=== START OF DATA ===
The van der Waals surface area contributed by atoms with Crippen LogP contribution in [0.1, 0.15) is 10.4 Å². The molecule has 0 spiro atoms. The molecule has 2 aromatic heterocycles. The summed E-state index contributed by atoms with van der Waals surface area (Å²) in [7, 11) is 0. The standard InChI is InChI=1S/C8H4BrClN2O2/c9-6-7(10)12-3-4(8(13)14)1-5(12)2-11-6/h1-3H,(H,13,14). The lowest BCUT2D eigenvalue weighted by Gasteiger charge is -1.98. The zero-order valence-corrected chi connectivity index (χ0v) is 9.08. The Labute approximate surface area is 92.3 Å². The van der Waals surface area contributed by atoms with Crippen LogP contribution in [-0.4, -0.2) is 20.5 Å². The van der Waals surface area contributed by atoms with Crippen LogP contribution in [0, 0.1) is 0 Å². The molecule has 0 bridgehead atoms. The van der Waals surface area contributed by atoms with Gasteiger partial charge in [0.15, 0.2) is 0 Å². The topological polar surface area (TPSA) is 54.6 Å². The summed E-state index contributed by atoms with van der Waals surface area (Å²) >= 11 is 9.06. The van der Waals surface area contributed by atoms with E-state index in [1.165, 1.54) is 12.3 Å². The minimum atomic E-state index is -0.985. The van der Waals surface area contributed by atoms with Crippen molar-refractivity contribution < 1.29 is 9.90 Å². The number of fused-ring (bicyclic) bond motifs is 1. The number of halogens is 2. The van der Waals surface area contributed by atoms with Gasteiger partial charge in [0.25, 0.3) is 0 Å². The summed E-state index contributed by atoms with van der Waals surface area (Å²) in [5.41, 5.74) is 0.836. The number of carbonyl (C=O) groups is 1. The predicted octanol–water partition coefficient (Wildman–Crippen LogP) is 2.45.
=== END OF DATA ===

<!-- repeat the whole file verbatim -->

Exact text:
The van der Waals surface area contributed by atoms with Crippen LogP contribution in [0.1, 0.15) is 10.4 Å². The molecule has 0 spiro atoms. The molecule has 2 aromatic heterocycles. The summed E-state index contributed by atoms with van der Waals surface area (Å²) in [7, 11) is 0. The standard InChI is InChI=1S/C8H4BrClN2O2/c9-6-7(10)12-3-4(8(13)14)1-5(12)2-11-6/h1-3H,(H,13,14). The lowest BCUT2D eigenvalue weighted by Gasteiger charge is -1.98. The zero-order valence-corrected chi connectivity index (χ0v) is 9.08. The Labute approximate surface area is 92.3 Å². The van der Waals surface area contributed by atoms with Crippen LogP contribution in [-0.4, -0.2) is 20.5 Å². The van der Waals surface area contributed by atoms with Crippen LogP contribution in [0, 0.1) is 0 Å². The molecule has 0 bridgehead atoms. The van der Waals surface area contributed by atoms with Gasteiger partial charge in [0.15, 0.2) is 0 Å². The topological polar surface area (TPSA) is 54.6 Å². The summed E-state index contributed by atoms with van der Waals surface area (Å²) >= 11 is 9.06. The van der Waals surface area contributed by atoms with E-state index in [1.165, 1.54) is 12.3 Å². The minimum atomic E-state index is -0.985. The van der Waals surface area contributed by atoms with Crippen molar-refractivity contribution < 1.29 is 9.90 Å². The number of fused-ring (bicyclic) bond motifs is 1. The number of halogens is 2. The van der Waals surface area contributed by atoms with Gasteiger partial charge in [0.25, 0.3) is 0 Å². The summed E-state index contributed by atoms with van der Waals surface area (Å²) in [5.41, 5.74) is 0.836. The number of carbonyl (C=O) groups is 1. The predicted octanol–water partition coefficient (Wildman–Crippen LogP) is 2.45.